Monday, October 17, 2016

SAN DIEGO (AP) — The president of a group representing tens of thousands of law enforcement officers on Monday apologized for historic mistreatment of minorities in the United States, calling it a “dark side of our shared history” that must be acknowledged and overcome.

Terrence Cunningham, president of the International Association of Chiefs of Police, told officials at the group’s annual conference that police have historically been a face of oppression in enforcing laws that ensure legalized discrimination and denial of basic rights.

While apologizing for past actions, Cunningham said today’s officers are not to blame for those injustices. He did not speak in detail about modern policing, but said events over the past several years have undermined public trust.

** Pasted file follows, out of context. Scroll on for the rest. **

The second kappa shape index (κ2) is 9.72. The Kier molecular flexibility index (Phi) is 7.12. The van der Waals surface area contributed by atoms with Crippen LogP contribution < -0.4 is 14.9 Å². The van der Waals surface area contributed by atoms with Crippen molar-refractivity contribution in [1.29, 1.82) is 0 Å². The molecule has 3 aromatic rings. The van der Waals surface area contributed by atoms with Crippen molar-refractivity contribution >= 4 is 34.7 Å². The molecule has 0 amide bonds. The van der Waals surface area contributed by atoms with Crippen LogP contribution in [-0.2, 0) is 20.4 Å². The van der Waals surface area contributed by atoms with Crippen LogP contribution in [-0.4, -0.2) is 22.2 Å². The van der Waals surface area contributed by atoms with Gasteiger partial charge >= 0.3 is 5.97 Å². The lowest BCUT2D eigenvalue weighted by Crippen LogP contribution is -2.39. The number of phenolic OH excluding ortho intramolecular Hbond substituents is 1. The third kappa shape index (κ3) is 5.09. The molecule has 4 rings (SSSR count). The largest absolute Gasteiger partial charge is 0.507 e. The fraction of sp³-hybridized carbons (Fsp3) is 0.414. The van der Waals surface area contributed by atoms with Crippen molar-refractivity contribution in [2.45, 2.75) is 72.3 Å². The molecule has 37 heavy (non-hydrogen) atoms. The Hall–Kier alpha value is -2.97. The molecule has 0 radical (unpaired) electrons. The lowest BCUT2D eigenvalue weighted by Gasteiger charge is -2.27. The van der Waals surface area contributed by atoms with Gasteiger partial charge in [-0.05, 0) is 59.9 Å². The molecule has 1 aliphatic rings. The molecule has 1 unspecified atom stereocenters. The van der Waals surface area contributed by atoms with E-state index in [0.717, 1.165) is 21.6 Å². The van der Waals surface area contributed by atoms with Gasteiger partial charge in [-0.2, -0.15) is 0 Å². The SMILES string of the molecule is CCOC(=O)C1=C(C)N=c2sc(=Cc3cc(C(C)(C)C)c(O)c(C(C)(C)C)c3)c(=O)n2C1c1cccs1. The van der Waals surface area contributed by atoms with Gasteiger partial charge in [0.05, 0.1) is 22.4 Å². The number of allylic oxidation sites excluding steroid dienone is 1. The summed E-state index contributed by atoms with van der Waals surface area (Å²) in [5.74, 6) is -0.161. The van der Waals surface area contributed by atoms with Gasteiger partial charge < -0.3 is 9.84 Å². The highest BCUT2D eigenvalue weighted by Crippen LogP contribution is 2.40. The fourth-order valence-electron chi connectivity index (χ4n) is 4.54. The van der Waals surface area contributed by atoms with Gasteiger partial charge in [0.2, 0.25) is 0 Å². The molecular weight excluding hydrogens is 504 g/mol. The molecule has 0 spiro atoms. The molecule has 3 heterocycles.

“While we obviously cannot change the past, it is clear that we must change the future,” said Cunningham. “We must move forward together to build a shared understanding. We must forge a path that allows us to move beyond our history and identify common solutions to better protect our communities.”

He said the first step was for law enforcement to “apologize for the actions of the past and the role that our profession has played in society’s historical mistreatment of communities of color.”

Cunningham, who is police chief of overwhelmingly white Wellesley, Massachusetts, received a standing ovation for his remarks on race relations, which lasted about four minutes and came just before he introduced U.S. Attorney General Loretta Lynch, who largely avoided the topic.

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